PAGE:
Domain is [-4, -π]∪ [0, π]

(v) $ \large y = log_{(x-4)} (x^2 -11x + 24) $

Here ‘y’ would assume real value if,

x – 4 > 0 and ≠ 1 , x2-11x + 24 > 0

⇒  x > 4 and ≠ 5, (x-3)(x-8) > 0

⇒ x > 4 and ≠ 5, x < 3 or x > 8 ⇒ x > 8

⇒ Domain (y) = (8,  ∞)

(vi) $ \large f(x) = \sqrt{log_3 (cos(sinx))} $

Here ‘y’ would assume real value if,

$ \large  log_3 (cos(sinx)) \ge 0  $  ⇒  cos(sinx) ≥ 1

⇒ cos(sinx) = 1 as -1 ≤ cosθ ≤ 1 ⇒ sinx =0 ⇒ x = n π, n∈I

Hence domain consists of the multiples of π

i.e. Domain (y) = { nπ : n ∈ I}.

How to find the Range:

There is no specific method to find the range of a given function.

In general range of a function y = f(x) can be easily obtained by expressing x as function of y, say x = g(y), then the set of values of y for which x belongs to the domain of the function is the desired range.

In many cases range can be obtained directly from the graph of the function.

Example : Find the range of following functions:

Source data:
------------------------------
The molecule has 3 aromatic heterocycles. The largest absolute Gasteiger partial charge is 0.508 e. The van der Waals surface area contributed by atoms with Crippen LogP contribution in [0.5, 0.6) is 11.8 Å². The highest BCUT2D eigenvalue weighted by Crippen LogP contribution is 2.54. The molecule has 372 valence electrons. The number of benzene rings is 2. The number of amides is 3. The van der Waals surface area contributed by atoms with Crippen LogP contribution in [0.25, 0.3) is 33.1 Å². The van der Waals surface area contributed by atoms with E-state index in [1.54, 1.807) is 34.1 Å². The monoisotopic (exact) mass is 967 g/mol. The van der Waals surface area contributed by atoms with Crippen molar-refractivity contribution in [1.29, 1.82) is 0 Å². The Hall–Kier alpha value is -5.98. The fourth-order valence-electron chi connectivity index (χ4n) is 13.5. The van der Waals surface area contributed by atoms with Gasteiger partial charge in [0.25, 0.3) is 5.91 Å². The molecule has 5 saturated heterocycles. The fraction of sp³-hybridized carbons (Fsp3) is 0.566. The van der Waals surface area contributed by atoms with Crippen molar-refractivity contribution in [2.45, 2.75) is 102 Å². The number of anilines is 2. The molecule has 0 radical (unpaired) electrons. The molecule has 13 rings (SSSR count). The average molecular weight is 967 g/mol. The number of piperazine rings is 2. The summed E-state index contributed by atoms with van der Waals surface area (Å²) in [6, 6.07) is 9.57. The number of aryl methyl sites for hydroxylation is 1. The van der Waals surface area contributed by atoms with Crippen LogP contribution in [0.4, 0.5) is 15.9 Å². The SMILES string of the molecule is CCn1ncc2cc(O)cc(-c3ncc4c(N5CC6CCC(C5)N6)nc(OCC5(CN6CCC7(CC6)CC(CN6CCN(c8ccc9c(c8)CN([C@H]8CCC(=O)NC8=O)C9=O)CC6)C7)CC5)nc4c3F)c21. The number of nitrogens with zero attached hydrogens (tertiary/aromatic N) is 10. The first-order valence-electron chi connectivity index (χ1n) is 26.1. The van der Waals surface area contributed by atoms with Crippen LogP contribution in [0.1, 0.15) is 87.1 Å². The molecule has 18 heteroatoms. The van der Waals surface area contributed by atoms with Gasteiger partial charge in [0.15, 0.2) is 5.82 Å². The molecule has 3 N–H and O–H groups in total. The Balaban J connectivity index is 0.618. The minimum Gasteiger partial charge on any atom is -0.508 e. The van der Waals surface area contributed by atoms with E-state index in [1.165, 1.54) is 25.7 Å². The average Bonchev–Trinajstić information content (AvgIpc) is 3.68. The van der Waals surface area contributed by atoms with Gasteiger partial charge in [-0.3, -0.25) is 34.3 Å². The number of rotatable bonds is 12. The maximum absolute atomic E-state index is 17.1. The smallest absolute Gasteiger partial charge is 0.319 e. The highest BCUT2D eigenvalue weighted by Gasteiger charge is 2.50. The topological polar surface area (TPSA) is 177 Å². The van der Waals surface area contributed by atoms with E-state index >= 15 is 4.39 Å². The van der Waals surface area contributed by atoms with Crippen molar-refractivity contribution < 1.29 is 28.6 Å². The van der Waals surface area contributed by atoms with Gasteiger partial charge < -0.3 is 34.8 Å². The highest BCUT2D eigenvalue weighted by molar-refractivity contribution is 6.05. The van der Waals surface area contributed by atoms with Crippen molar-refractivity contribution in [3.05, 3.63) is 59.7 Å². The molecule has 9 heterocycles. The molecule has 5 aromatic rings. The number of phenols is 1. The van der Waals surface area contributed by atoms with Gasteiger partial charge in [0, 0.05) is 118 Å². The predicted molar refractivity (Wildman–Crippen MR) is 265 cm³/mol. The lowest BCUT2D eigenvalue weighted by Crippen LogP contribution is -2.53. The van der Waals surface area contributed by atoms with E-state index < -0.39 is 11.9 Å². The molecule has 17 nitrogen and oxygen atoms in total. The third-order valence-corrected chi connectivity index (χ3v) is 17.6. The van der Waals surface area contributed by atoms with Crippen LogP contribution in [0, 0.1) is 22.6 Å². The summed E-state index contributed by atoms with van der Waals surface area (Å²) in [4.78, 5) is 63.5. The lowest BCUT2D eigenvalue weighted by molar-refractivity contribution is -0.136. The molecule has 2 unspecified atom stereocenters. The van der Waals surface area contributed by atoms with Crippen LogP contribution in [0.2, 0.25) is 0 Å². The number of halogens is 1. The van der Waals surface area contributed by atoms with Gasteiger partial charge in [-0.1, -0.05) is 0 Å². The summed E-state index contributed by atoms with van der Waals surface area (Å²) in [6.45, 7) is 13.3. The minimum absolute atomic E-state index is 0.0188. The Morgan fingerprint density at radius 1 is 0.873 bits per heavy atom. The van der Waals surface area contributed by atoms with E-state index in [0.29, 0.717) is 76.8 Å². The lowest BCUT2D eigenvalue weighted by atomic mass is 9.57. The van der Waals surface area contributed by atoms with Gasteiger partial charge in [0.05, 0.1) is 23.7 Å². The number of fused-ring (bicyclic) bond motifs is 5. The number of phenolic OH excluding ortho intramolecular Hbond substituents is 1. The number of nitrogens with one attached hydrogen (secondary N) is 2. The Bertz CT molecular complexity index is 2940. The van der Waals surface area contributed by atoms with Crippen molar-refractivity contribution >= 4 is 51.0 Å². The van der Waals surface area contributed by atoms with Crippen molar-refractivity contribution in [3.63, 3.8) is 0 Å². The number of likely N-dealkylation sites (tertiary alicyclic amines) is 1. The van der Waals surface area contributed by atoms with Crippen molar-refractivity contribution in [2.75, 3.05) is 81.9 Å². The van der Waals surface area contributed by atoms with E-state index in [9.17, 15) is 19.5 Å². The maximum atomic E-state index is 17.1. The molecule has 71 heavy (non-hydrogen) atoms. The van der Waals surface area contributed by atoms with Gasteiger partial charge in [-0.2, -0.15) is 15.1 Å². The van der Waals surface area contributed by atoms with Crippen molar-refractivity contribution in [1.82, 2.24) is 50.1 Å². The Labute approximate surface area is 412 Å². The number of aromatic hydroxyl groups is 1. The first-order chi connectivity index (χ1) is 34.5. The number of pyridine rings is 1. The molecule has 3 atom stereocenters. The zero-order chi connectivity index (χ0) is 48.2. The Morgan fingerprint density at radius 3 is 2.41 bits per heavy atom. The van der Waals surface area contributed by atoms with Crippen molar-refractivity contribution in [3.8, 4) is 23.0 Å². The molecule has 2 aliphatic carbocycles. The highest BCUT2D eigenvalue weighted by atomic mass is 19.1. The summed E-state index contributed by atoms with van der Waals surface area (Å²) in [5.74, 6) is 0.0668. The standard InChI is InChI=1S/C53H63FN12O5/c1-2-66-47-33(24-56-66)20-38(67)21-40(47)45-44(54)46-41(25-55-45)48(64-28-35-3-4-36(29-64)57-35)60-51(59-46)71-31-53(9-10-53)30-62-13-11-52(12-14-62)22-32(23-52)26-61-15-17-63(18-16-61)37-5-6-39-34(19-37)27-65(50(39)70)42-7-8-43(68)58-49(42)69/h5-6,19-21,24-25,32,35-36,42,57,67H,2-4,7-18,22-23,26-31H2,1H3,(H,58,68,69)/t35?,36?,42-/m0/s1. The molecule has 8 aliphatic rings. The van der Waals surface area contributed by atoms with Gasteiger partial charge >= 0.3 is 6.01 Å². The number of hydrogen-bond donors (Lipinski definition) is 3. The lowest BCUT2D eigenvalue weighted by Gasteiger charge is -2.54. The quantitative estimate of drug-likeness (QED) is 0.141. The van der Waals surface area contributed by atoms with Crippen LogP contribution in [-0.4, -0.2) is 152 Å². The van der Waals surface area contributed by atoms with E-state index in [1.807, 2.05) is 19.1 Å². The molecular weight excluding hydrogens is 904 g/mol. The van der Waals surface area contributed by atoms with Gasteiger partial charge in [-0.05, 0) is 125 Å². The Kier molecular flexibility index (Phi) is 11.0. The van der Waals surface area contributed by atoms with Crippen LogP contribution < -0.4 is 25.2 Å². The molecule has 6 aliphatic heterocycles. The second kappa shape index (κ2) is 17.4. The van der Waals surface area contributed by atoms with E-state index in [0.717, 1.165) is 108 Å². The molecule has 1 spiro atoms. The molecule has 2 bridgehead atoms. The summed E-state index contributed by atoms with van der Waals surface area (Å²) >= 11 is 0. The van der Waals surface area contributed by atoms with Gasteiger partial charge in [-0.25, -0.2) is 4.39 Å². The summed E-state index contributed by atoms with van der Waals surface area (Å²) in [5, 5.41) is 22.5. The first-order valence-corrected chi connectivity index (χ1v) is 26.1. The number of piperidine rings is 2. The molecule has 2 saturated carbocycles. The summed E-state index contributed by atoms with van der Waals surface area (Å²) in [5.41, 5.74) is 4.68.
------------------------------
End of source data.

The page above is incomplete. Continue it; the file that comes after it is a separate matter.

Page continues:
(i) $ \displaystyle f(x) = \frac{x-[x]}{1 + x -[x]} $

Where [ ] represents the greatest integer function

(ii) $ \displaystyle f(x) = \frac{1}{8 – 3 sinx} $

(iii) $ \displaystyle f(x) = \frac{e^x – e^{-x}}{e^x + e^{-x}} $ ; x ≥ 0

Solution: $ \displaystyle y = \frac{x-[x]}{1 + x -[x]} = \frac{\{x\}}{1+\{x\}} $

$\large \frac{1}{y} = \frac{1}{\{x\}} + 1 $

$\large  \frac{1}{\{x\}} = \frac{1}{y} – 1 $

$\large  \frac{1}{\{x\}} = \frac{1-y}{y} $

$\large  \{x\} = \frac{y}{1-y} $

$\large 0 \le  \{x\} \le 1$

∴  Range = [0, 1/2)

(ii) $ \displaystyle f(x) = \frac{1}{8 – 3 sinx} $

-1 ≤  sinx ≤ 1

∴  Range  of f = [1/11,  1/5]

(iii) $ \displaystyle f(x) = \frac{e^x – e^{-x}}{e^x + e^{-x}} $ ; x ≥ 0

Here domain is explicitly stated so we have to consider only those values of x which are non-negative.

$ \displaystyle y = \frac{e^x – e^{-x}}{e^x + e^{-x}} $

$ \displaystyle y = \frac{e^{2x} – 1}{e^{2x} + 1} $

$ \displaystyle y = \frac{e^{2x} + 1 – 2}{e^{2x} + 1} $

$ \displaystyle y = 1-  \frac{2}{e^{2x} + 1} $

$ \displaystyle  1  \le e^{2x}  < \infty  \; \forall x  \in [0 , \infty ) $

$ \displaystyle  2  \le  1+ e^{2x}  < \infty  $

$ \displaystyle  0 < \frac{1}{1+ e^{2x}} \le \frac{1}{2}$

$ \displaystyle  0 < \frac{2}{1+ e^{2x}} \le 1$

$ \displaystyle  0 \le 1-  \frac{2}{1+ e^{2x}} <  1$

⇒ Range (y) = [0,1)